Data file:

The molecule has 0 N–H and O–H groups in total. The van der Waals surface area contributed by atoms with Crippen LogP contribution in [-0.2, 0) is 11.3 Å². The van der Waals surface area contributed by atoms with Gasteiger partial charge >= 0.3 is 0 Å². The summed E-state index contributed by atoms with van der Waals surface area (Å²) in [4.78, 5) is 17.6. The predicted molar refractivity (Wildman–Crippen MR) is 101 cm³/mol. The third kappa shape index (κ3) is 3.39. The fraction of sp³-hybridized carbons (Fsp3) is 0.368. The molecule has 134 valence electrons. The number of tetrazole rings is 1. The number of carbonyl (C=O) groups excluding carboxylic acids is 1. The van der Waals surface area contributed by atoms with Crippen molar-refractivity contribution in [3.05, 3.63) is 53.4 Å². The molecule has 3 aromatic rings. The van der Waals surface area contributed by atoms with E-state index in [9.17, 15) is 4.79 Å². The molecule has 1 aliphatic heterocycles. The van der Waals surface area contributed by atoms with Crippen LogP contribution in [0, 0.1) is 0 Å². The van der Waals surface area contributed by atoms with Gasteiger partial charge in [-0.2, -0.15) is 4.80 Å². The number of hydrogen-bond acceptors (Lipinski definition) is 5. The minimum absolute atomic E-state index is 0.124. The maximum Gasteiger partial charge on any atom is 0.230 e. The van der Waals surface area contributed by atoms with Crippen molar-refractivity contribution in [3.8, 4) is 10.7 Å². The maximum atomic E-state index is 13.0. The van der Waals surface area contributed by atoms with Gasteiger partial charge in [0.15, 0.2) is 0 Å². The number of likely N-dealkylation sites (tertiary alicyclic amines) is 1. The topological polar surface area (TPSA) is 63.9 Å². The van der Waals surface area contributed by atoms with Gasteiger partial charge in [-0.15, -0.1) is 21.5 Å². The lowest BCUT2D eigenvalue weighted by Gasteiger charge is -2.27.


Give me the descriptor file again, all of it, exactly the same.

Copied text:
The molecule has 0 N–H and O–H groups in total. The van der Waals surface area contributed by atoms with Crippen LogP contribution in [-0.2, 0) is 11.3 Å². The van der Waals surface area contributed by atoms with Gasteiger partial charge >= 0.3 is 0 Å². The summed E-state index contributed by atoms with van der Waals surface area (Å²) in [4.78, 5) is 17.6. The predicted molar refractivity (Wildman–Crippen MR) is 101 cm³/mol. The third kappa shape index (κ3) is 3.39. The fraction of sp³-hybridized carbons (Fsp3) is 0.368. The molecule has 134 valence electrons. The number of tetrazole rings is 1. The number of carbonyl (C=O) groups excluding carboxylic acids is 1. The van der Waals surface area contributed by atoms with Crippen molar-refractivity contribution in [3.05, 3.63) is 53.4 Å². The molecule has 3 aromatic rings. The van der Waals surface area contributed by atoms with E-state index in [9.17, 15) is 4.79 Å². The molecule has 1 aliphatic heterocycles. The van der Waals surface area contributed by atoms with Crippen LogP contribution in [0, 0.1) is 0 Å². The van der Waals surface area contributed by atoms with Gasteiger partial charge in [-0.2, -0.15) is 4.80 Å². The number of hydrogen-bond acceptors (Lipinski definition) is 5. The minimum absolute atomic E-state index is 0.124. The maximum Gasteiger partial charge on any atom is 0.230 e. The van der Waals surface area contributed by atoms with Crippen molar-refractivity contribution in [3.8, 4) is 10.7 Å². The maximum atomic E-state index is 13.0. The van der Waals surface area contributed by atoms with Gasteiger partial charge in [0.15, 0.2) is 0 Å². The number of likely N-dealkylation sites (tertiary alicyclic amines) is 1. The topological polar surface area (TPSA) is 63.9 Å². The van der Waals surface area contributed by atoms with Gasteiger partial charge in [-0.15, -0.1) is 21.5 Å². The lowest BCUT2D eigenvalue weighted by Gasteiger charge is -2.27.